Wednesday, March 8, 1995

    Dear Jo:

    You must excuse this late response to a large mailing from you which has left me, to say the least, stunned!

    My wife, who is Hong Kong Chinese and the only one of her family to reside in the States, and I were visiting our family in Hong Kong during Chinese New Year's for a month. Your package must have arrived while we were away and was placed in an out of the way place in the office where my wife came upon it this afternoon. During our absence the office was being run by a friend who is familiar with its operation but, I have to admit, is not overly efficient in a number of areas; I guess Priority Mail being one of them.

    I have just come away from the T.V. set after watching the video, which together with the wealth of very well written material is what has left me _stunned_.

    Since I don't have a modem (been waiting for the technology to ctach up with itself) it obviously won't be possible for me to be reached via Internet, or whatever; I've also been waiting for that area of the "Info Hiway" to catch up to itself.

    Since you have gone to so much trouble, the least I can do is share with you one or two "bits" concerning Vic and me:

    The first day of shooting, which I believe was June 2nd 1962 on, "Any Second Now" the prop man handed me a Thompson sub-machine gun. "What's this?" I asked. "It's a Thompson su-", "I know what it is," I said, "but why?" "Because", Tommy Thompson (our beloved prop man for five years) said, "that's what officers carried".

    Now, I am an experienced hunter and gun owner who does his own reloading, and I had a hunch we were going to go sometime with the series. "Do you think I'm going to haul sixteen pounds of steel around for three years? What's the lightest weapon you've got?" So I was given the .30 caliber carbine (which would have a hard time dropping a sick mouse) and Vic inherited the .45 Thompson. After two weeks he was so tired from carrying all that metal they had to make a wooden mock-up for him and the only time he ever used the real one (which was choked down at the barrel tip to create enough back pressure to throw out the empty shells) was in fire fight shots for the show. It jammed constantly causing him to use even some four letter expletives even I had never heard. The carbine was also choked down for back pressure, but though it's a weapon of very little power, its manners were much more in keeping with what I needed; hardly ever jammed.

    After the show finished, and against Tommy Thompson's beleagured pleas, I walked off the set with the carbine (registered to the Culver City, CA police dept.) saying that after five years it was mine! I poured lead in the barrel lest someone hurt himself by loading a live round into it and placed it in my gun cabinet, where it reposed for about four years.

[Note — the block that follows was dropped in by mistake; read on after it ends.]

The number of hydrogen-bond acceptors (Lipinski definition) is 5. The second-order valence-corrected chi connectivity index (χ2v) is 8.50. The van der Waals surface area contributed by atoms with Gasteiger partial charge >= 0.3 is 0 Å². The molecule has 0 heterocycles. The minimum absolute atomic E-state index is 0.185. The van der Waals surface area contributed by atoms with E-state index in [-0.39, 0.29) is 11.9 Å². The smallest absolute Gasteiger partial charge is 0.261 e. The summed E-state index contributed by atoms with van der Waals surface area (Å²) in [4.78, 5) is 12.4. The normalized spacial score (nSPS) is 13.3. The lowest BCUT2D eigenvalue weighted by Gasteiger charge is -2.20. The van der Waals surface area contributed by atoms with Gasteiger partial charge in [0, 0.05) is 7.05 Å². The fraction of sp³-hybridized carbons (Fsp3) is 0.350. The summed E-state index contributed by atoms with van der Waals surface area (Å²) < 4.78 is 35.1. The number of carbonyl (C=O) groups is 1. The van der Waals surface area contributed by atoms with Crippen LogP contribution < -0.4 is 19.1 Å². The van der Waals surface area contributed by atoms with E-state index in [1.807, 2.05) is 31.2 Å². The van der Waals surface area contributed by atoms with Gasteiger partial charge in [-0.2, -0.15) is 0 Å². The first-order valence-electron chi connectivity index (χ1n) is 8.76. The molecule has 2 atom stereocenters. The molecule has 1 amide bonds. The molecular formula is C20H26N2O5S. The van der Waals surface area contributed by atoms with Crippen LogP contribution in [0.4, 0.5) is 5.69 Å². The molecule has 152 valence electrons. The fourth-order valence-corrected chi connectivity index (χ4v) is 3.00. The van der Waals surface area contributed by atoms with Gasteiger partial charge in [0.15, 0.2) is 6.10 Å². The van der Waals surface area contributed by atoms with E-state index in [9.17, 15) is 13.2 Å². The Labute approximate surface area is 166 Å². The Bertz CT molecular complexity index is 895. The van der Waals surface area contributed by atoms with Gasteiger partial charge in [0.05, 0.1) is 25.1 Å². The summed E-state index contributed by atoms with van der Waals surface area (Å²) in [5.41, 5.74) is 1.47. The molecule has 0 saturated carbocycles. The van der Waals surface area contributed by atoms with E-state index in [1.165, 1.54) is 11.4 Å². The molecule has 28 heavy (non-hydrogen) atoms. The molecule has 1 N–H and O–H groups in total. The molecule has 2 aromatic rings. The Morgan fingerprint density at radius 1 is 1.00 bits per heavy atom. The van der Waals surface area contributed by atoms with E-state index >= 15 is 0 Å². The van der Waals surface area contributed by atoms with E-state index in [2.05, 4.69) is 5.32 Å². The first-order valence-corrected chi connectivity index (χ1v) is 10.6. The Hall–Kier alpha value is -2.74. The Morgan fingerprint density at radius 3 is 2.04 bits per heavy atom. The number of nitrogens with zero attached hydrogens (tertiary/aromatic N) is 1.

A wonderful comedian named Charlie Callas came to my house to meet me and when he saw the piece I had carried during the series he went a little nuts. He's a gun collector who never shoots a firearm. He was so ingratiating (and funny) that day around the pool and over cocktails later, that I gave him the carbine as he was leaving. I had grown a little bored with it, it was taking up space better used by a good shotgun or rifle, and besides, I have a lousy sense of history.

    On a subsequent visit to California (Charlie lived in Teaneck, New Jersey) he called and told me he had taken the piece to his local bar and the bartender/owner had offered him six hundred dollars for it to hang over the bar. "You took it, of course," I said. "Of course NOT," he almost shouted. "But, Charlie," I said, "you can buy an exact replica in any gun store around here for $89.95!"

    "Yeah?" he challenged, "but not not _this_ one!!" and that was the end of that. I guess he still has it.

    Before I say goodbye and thank you - Vic hated firearms, guns of any kind. He could also break me up any time he chose; a very funny man, he was. To me a gun has always been just a piece of machinery, I've been around them all my life. One rare afternoon we were wrapping early, perhaps about 4 P.M. I had a couple of shotguns in back of my station- wagon so I said to him, "Hey, wanna go shoot some skeet?". "Nah," he said, "I can't stand to kill clay."

    You now have a more direct address, though I can't promise that I'll answer every piece of mail that comes this way.

    Most sincerely,
    Rick Jason

    P.S. Oh, and thank you for sending all the memorabilia. I'm so pleased I've been able to entertain you and your numerous friends (and their offspring) these many years. For me, well, I was just making a living doing what a few people thought I did fairly well.

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